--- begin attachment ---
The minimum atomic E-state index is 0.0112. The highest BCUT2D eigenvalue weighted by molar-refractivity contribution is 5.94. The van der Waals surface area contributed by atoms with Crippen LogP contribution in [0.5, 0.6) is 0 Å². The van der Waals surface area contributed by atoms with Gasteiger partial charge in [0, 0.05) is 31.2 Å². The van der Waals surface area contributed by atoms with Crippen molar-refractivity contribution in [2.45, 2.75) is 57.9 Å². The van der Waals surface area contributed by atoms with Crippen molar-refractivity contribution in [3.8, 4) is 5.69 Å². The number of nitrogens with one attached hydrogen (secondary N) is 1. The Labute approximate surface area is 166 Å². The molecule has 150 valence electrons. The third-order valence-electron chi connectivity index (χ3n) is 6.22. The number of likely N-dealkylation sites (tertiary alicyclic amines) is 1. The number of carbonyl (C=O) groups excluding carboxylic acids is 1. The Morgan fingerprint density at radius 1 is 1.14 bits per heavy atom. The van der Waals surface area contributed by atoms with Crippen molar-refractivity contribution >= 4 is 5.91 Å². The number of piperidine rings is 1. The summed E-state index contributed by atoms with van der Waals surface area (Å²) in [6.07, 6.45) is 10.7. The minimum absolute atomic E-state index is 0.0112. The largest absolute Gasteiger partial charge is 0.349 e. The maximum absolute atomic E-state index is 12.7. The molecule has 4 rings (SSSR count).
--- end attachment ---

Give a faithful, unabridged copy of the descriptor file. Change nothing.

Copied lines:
The minimum atomic E-state index is 0.0112. The highest BCUT2D eigenvalue weighted by molar-refractivity contribution is 5.94. The van der Waals surface area contributed by atoms with Crippen LogP contribution in [0.5, 0.6) is 0 Å². The van der Waals surface area contributed by atoms with Gasteiger partial charge in [0, 0.05) is 31.2 Å². The van der Waals surface area contributed by atoms with Crippen molar-refractivity contribution in [2.45, 2.75) is 57.9 Å². The van der Waals surface area contributed by atoms with Crippen molar-refractivity contribution in [3.8, 4) is 5.69 Å². The number of nitrogens with one attached hydrogen (secondary N) is 1. The Labute approximate surface area is 166 Å². The molecule has 150 valence electrons. The third-order valence-electron chi connectivity index (χ3n) is 6.22. The number of likely N-dealkylation sites (tertiary alicyclic amines) is 1. The number of carbonyl (C=O) groups excluding carboxylic acids is 1. The Morgan fingerprint density at radius 1 is 1.14 bits per heavy atom. The van der Waals surface area contributed by atoms with Crippen molar-refractivity contribution >= 4 is 5.91 Å². The number of piperidine rings is 1. The summed E-state index contributed by atoms with van der Waals surface area (Å²) in [6.07, 6.45) is 10.7. The minimum absolute atomic E-state index is 0.0112. The largest absolute Gasteiger partial charge is 0.349 e. The maximum absolute atomic E-state index is 12.7. The molecule has 4 rings (SSSR count).